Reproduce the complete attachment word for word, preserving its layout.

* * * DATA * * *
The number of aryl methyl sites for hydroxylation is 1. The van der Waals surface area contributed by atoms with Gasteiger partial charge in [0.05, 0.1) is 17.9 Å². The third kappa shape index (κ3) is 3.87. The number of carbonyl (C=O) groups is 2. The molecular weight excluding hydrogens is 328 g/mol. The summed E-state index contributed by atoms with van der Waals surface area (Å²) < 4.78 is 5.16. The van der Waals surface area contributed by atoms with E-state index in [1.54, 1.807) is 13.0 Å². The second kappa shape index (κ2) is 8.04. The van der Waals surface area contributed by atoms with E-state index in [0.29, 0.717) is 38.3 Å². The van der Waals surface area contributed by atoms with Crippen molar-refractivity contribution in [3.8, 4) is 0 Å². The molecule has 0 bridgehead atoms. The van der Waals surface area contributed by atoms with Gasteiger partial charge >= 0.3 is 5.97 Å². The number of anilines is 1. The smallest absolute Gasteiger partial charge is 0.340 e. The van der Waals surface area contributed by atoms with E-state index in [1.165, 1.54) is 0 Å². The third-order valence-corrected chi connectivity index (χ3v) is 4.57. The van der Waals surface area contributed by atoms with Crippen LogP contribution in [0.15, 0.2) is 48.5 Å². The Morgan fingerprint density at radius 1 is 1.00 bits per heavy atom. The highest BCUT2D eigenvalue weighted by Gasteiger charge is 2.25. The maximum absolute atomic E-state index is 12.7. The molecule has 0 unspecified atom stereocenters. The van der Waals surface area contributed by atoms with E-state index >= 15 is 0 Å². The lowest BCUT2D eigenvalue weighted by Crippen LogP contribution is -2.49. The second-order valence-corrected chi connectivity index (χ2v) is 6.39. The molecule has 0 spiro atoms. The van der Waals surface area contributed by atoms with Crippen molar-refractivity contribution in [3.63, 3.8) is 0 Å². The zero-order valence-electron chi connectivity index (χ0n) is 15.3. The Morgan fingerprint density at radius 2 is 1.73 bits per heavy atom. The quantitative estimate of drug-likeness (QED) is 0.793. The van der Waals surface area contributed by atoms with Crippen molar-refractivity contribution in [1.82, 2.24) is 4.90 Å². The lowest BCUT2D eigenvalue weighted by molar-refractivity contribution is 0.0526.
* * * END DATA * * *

The number of aryl methyl sites for hydroxylation is 1. The van der Waals surface area contributed by atoms with Gasteiger partial charge in [0.05, 0.1) is 17.9 Å². The third kappa shape index (κ3) is 3.87. The number of carbonyl (C=O) groups is 2. The molecular weight excluding hydrogens is 328 g/mol. The summed E-state index contributed by atoms with van der Waals surface area (Å²) < 4.78 is 5.16. The van der Waals surface area contributed by atoms with E-state index in [1.54, 1.807) is 13.0 Å². The second kappa shape index (κ2) is 8.04. The van der Waals surface area contributed by atoms with E-state index in [0.29, 0.717) is 38.3 Å². The van der Waals surface area contributed by atoms with Crippen molar-refractivity contribution in [3.8, 4) is 0 Å². The molecule has 0 bridgehead atoms. The van der Waals surface area contributed by atoms with Gasteiger partial charge >= 0.3 is 5.97 Å². The number of anilines is 1. The smallest absolute Gasteiger partial charge is 0.340 e. The van der Waals surface area contributed by atoms with E-state index in [1.165, 1.54) is 0 Å². The third-order valence-corrected chi connectivity index (χ3v) is 4.57. The van der Waals surface area contributed by atoms with Crippen LogP contribution in [0.15, 0.2) is 48.5 Å². The Morgan fingerprint density at radius 1 is 1.00 bits per heavy atom. The highest BCUT2D eigenvalue weighted by Gasteiger charge is 2.25. The maximum absolute atomic E-state index is 12.7. The molecule has 0 unspecified atom stereocenters. The van der Waals surface area contributed by atoms with E-state index >= 15 is 0 Å². The lowest BCUT2D eigenvalue weighted by Crippen LogP contribution is -2.49. The second-order valence-corrected chi connectivity index (χ2v) is 6.39. The molecule has 0 spiro atoms. The van der Waals surface area contributed by atoms with Crippen molar-refractivity contribution in [3.63, 3.8) is 0 Å². The zero-order valence-electron chi connectivity index (χ0n) is 15.3. The Morgan fingerprint density at radius 2 is 1.73 bits per heavy atom. The quantitative estimate of drug-likeness (QED) is 0.793. The van der Waals surface area contributed by atoms with Crippen molar-refractivity contribution in [1.82, 2.24) is 4.90 Å². The lowest BCUT2D eigenvalue weighted by molar-refractivity contribution is 0.0526.